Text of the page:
Zdzisław Beksiński and Decay in the Light of Contemporary Polish Art
The eastern European nation of Poland has given the world a slew of renowned artists, from symbolist Jacek Malczewski (1854 – 1929) and historical realist Jan Matejko (1838 – 1893) to abstract artist Caziel (1906 – 1988) and landscape painter Eugene Zak (1884 – 1926.) It’s also given us Zdzisław Beksiński (1929 – 2005), a surrealist who had a knack for the uniquely dark and otherworldly; a visionary renowned for producing disturbing works of a phantasmagorical nature.
While Beksiński was also a sculptor and a photographer, he is best known for his expressionistic paintings and drawings, eerie and often apocalyptic in style as they are. Almost all his works are untitled, though some have unofficial names. They frequently reveal malformed and seemingly tortured entities against infernal backdrops that gush alienation, melancholy, and death.
Indeed, his 1984 oil painting depicting two embracing figures shows that Beksiński was particularly adept at creating what can probably best be referred to as hellscapes. His haunting settings explode with images and beings so terrifying, they rarely fail to capture and command the attention of the viewer, morbidly fascinated or not.
Beksiński worked decay into the minute features of many of his artworks, his eye for immense levels of detail unwavering. Take his 1993 King and Queen (Król i królowa). At a distance some may think they’re merely viewing two slender, somber figures. But, upon closer inspection, it becomes clear that these creatures are made of weathered stone or torn fabric – a strange fusion of presumably animate things and inanimate objects.
His 2004 S4 achieves a similar effect, depicting a rocklike foreground transformed partway into a group of naked, faceless beings, knit together as if hewn from the substrate of their environment. True to form, Beksiński’s work is in some liminal state between life and death.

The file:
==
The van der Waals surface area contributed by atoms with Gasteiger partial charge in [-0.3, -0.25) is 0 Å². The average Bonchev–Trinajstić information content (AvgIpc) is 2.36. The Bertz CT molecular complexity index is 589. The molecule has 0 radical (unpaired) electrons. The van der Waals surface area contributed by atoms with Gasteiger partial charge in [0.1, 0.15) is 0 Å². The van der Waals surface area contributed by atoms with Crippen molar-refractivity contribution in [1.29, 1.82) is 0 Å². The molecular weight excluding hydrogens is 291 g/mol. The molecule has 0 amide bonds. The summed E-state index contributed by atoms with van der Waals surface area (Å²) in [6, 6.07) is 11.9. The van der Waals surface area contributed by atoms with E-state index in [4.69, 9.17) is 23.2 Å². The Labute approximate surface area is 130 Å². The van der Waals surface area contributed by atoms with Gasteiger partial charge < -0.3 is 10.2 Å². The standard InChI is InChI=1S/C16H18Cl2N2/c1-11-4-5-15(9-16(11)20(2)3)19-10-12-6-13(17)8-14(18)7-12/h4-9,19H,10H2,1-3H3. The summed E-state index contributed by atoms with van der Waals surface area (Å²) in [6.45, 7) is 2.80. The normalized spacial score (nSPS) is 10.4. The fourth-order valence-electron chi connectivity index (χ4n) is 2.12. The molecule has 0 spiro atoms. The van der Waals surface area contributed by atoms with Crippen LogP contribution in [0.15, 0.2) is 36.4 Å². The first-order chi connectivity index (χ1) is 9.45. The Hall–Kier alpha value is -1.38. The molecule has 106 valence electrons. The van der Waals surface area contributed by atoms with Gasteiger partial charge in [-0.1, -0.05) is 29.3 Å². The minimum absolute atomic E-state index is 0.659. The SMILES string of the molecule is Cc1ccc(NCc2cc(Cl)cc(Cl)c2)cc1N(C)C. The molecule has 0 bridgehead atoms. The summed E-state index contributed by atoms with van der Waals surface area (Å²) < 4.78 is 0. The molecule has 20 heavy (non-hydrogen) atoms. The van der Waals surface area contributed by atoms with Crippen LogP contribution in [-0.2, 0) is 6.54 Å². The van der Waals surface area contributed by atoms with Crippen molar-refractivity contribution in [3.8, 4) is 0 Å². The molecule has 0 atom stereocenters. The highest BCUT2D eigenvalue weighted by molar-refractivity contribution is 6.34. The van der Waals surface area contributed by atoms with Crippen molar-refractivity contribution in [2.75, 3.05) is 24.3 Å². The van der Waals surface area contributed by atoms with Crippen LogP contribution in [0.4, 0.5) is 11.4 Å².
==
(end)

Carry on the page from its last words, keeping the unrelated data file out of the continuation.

It’s this type of objectification that, perhaps, helps make many of Beksiński’s subjects so pitiable. Their existence, their forms, and whatever we might figure their functions, appear bound to or dictated by the oppressive constraints of nightmarish environments. One can’t help but wonder about the lives of the contorted, emaciated beings that populate Beksiński’s worlds.
Beksiński’s painting from the 1970s, unofficially titled Crawling Death (Pełzająca Śmierć), serves as a notable example; a dark creature with a bloody, bandaged head crawls on all fours among a ruined cityscape, dotted with flaming structures. The scene invites both revulsion and interest, fear and curiosity. As does a 1968 drawing of a misshapen, veiny body whose skin is grafted to a wall.
Beyond sheer decay, however, there is another visual element that defines and attracts to Beksiński’s work. Many of his best-known pieces have, on at least several occasions, been associated with the genre of fantastic realism; a category of art typified by the realistic portrayal of unrealistic phenomena. Some sources claim that it best fits Beksiński’s earlier work, the distinctly nightmarish paintings and drawings from the late 60s to the mid-80s, suggesting that a more abstract approach emerged later on.